During a presidential election we all, every single American, talks about the election, the candidates, the whole damn thing, as if these two guys had complete control of everything, as if they had the power to make pigs fly, as if they were running for Emperor.
Every single one of us stops talking about these other minor impingements on the capacities of the presidency, for example, a Republican House of Representatives that backed Idea X for a period of time, then learned that President Obama also favored it, and immediately opposed it full force. And not that this happened in the past four years, but that it happened over, and over, and over…Or that for, what, a year, a full session, Republicans in the Senate forced every vote—every vote—to be taken under the rules of filibuster, which means a majority of 60%, not the usual 50%. This was an action unprecedented in American history. How do these minor impingements affect the ability of the president and his party to enact their vision for the future of America into the reality of law and order?
But NO! for this season in politics we discuss whether the President himself was able to turn his agenda into reality…people come out of the woodwork to discuss whether President Obama was able to keep his every 2008 campaign promise. This British nut job who happens to teach history—or some version thereof—at Harvard, Niall Ferguson, somehow got a cover article in “Newsweek” last week in which he revealed how President Obama singlehandedly turned the country inside out seemingly state by state over a mere 43 months. No Senate. No House. No Supreme Court. No DOD, for the love of God! Really quite remarkable.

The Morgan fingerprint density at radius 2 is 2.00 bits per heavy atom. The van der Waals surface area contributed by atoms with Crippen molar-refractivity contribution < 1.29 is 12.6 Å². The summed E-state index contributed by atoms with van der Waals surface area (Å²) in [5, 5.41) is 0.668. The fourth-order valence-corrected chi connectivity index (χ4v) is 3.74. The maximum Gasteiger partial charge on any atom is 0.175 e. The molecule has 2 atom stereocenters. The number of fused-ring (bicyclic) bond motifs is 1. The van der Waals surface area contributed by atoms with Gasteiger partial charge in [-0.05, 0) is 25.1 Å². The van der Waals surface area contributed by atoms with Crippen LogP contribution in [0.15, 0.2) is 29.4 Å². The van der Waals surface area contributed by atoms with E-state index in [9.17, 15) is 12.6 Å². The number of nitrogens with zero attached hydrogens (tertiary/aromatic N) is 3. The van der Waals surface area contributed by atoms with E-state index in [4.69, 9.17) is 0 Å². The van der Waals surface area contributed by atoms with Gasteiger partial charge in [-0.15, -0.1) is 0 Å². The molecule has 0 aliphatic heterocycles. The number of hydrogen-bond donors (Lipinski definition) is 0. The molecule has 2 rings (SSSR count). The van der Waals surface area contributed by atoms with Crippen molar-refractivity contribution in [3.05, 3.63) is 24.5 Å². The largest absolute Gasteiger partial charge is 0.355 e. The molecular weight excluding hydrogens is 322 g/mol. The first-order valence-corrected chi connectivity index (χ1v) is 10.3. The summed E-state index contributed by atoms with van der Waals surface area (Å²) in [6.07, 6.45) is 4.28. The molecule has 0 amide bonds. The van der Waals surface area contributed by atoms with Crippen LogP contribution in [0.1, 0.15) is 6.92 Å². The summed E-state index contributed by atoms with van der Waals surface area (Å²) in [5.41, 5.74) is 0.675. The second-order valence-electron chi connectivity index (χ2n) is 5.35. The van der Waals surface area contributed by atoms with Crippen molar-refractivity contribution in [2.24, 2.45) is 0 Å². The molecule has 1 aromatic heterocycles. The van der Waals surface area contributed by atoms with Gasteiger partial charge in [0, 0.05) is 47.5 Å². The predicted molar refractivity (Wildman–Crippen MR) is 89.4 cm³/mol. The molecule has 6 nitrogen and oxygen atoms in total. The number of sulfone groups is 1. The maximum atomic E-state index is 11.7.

How is it that such a journalistic luminary as Tina Brown can suddenly become so amnesiac as to allow this kind of print idiocy to happen? How is it that WE ALL apparently voluntarily throw out the daily rules of play, as if we are quite happy to throw our heads to the side and laugh as we hear the little tinkle of I.Q. points as they fall out of our heads and hit the sidewalk?
Do we really need for a season to regress to our idea of Jack and Jackie’s Camelot and pretend that our president, the invincible, can save us from every manner of strife, indeed, that he must? We know in our frontal lobes that he cannot singlehandedly make his way from the White House to the Capitol Building, much less put his agenda into reality. But for this season, we will continue to play by the rules of our limbic systems, which means that not a single one of us, not the reporters, not the editors, not the debate panelists, not the voters will ask the simple, practical questions…those same logical questions to which we will all turn our attention the day after Inauguration Day.
HOW DOES THE COMPOSITION OF CONGRESS AFFECT THE PRESIDENT’S
CHANCES OF PASSING HIS AGENDA?
HOW DOES THIS QUESTION APPLY TO EACH CANDIDATE?
WAS THE LAST CONGRESS SO VENAL THAT NO SOCIAL OR FINANCIAL
TRULY AMELIORATIVE LEGISLATION COULD BE PASSED?
WOULD IT BE TRUE OF THE NEXT CONGRESS?
WHAT WERE THE MEANINGS OF THE SUPREME COURT’S DECISION
AND OPINIONS ON ACA?
HOW WOULD THEY AFFECT EACH CANDIDATE AS PRESIDENT?
HOW WILL THE INTERPLAY BETWEEN CONGRESS AND THE PRESIDENT
DIFFER IF THEY ARE OF THE SAME PARTY
OR OF DIFFERENT PARTIES?
I am not much bothered that the voting masses may be single minded, or that the campaigns themselves will carry on with this moneyed monstrosity of one note theme. But that I cannot find anyone, at any level, who is willing to entertain a rigorous, diligent discussion of the current presidential election in its full context saddens me deeply. These are not questions for the history books. These are questions to be asked of the candidates, or at least about the candidates in order to inform the electorate. These are the questions of this season. How could we have possibly forgotten?